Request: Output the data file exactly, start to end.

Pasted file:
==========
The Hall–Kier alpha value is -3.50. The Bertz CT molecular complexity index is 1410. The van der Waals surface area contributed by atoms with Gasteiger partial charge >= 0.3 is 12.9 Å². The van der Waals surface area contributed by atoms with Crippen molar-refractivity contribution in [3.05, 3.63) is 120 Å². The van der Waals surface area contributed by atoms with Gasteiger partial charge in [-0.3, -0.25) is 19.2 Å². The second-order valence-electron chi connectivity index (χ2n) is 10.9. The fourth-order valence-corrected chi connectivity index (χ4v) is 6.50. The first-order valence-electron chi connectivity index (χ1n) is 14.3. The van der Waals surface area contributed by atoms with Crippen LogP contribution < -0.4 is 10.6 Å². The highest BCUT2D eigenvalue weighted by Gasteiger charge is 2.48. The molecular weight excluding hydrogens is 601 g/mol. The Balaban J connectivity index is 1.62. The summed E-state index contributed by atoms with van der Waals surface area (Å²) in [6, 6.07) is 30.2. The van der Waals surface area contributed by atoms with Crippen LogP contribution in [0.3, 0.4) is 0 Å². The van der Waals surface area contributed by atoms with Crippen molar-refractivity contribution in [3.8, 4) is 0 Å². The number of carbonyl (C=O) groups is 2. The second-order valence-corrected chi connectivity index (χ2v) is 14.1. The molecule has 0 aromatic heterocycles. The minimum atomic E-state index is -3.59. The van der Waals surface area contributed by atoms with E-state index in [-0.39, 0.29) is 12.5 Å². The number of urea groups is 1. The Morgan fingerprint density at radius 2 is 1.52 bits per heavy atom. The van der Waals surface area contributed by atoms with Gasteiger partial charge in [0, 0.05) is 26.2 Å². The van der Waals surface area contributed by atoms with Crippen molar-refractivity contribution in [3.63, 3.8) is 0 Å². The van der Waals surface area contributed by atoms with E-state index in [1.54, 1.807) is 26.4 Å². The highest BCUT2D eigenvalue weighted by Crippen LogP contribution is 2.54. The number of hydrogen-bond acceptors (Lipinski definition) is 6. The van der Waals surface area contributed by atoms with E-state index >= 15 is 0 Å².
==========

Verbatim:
The Hall–Kier alpha value is -3.50. The Bertz CT molecular complexity index is 1410. The van der Waals surface area contributed by atoms with Gasteiger partial charge >= 0.3 is 12.9 Å². The van der Waals surface area contributed by atoms with Crippen molar-refractivity contribution in [3.05, 3.63) is 120 Å². The van der Waals surface area contributed by atoms with Gasteiger partial charge in [-0.3, -0.25) is 19.2 Å². The second-order valence-electron chi connectivity index (χ2n) is 10.9. The fourth-order valence-corrected chi connectivity index (χ4v) is 6.50. The first-order valence-electron chi connectivity index (χ1n) is 14.3. The van der Waals surface area contributed by atoms with Crippen LogP contribution < -0.4 is 10.6 Å². The highest BCUT2D eigenvalue weighted by Gasteiger charge is 2.48. The molecular weight excluding hydrogens is 601 g/mol. The Balaban J connectivity index is 1.62. The summed E-state index contributed by atoms with van der Waals surface area (Å²) in [6, 6.07) is 30.2. The van der Waals surface area contributed by atoms with Crippen LogP contribution in [0.3, 0.4) is 0 Å². The van der Waals surface area contributed by atoms with Crippen molar-refractivity contribution in [3.8, 4) is 0 Å². The number of carbonyl (C=O) groups is 2. The second-order valence-corrected chi connectivity index (χ2v) is 14.1. The molecule has 0 aromatic heterocycles. The minimum atomic E-state index is -3.59. The van der Waals surface area contributed by atoms with E-state index in [-0.39, 0.29) is 12.5 Å². The number of urea groups is 1. The Morgan fingerprint density at radius 2 is 1.52 bits per heavy atom. The van der Waals surface area contributed by atoms with Gasteiger partial charge in [0, 0.05) is 26.2 Å². The van der Waals surface area contributed by atoms with Crippen molar-refractivity contribution in [3.63, 3.8) is 0 Å². The van der Waals surface area contributed by atoms with E-state index in [1.54, 1.807) is 26.4 Å². The highest BCUT2D eigenvalue weighted by Crippen LogP contribution is 2.54. The number of hydrogen-bond acceptors (Lipinski definition) is 6. The van der Waals surface area contributed by atoms with E-state index >= 15 is 0 Å².